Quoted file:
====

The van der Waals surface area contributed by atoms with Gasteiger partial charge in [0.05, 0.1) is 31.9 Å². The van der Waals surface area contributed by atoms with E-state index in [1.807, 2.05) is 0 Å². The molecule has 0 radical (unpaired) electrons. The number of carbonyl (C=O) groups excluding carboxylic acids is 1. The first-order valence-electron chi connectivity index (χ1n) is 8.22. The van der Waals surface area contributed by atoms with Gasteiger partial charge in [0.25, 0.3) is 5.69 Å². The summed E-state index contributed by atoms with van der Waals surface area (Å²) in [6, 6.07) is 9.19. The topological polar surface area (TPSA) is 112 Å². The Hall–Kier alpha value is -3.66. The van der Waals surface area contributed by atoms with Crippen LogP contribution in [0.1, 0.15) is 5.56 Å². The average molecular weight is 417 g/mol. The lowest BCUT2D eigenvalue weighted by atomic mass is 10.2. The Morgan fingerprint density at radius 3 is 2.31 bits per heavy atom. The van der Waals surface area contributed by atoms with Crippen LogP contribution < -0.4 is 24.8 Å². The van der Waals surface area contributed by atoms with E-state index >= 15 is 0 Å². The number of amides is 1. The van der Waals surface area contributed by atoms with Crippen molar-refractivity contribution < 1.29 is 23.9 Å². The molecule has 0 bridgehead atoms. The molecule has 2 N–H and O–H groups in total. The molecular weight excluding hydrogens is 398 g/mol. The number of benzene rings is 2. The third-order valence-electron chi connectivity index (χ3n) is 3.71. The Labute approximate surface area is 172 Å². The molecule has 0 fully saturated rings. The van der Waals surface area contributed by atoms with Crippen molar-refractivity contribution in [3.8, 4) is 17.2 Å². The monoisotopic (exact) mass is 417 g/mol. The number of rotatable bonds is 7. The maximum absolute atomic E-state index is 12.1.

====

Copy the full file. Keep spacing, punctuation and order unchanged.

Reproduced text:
The van der Waals surface area contributed by atoms with Gasteiger partial charge in [0.05, 0.1) is 31.9 Å². The van der Waals surface area contributed by atoms with E-state index in [1.807, 2.05) is 0 Å². The molecule has 0 radical (unpaired) electrons. The number of carbonyl (C=O) groups excluding carboxylic acids is 1. The first-order valence-electron chi connectivity index (χ1n) is 8.22. The van der Waals surface area contributed by atoms with Gasteiger partial charge in [0.25, 0.3) is 5.69 Å². The summed E-state index contributed by atoms with van der Waals surface area (Å²) in [6, 6.07) is 9.19. The topological polar surface area (TPSA) is 112 Å². The Hall–Kier alpha value is -3.66. The van der Waals surface area contributed by atoms with Crippen LogP contribution in [0.1, 0.15) is 5.56 Å². The average molecular weight is 417 g/mol. The lowest BCUT2D eigenvalue weighted by atomic mass is 10.2. The Morgan fingerprint density at radius 3 is 2.31 bits per heavy atom. The van der Waals surface area contributed by atoms with Crippen LogP contribution < -0.4 is 24.8 Å². The van der Waals surface area contributed by atoms with E-state index >= 15 is 0 Å². The number of amides is 1. The van der Waals surface area contributed by atoms with Crippen molar-refractivity contribution < 1.29 is 23.9 Å². The molecule has 0 bridgehead atoms. The molecule has 2 N–H and O–H groups in total. The molecular weight excluding hydrogens is 398 g/mol. The number of benzene rings is 2. The third-order valence-electron chi connectivity index (χ3n) is 3.71. The Labute approximate surface area is 172 Å². The molecule has 0 fully saturated rings. The van der Waals surface area contributed by atoms with Crippen molar-refractivity contribution in [3.8, 4) is 17.2 Å². The monoisotopic (exact) mass is 417 g/mol. The number of rotatable bonds is 7. The maximum absolute atomic E-state index is 12.1.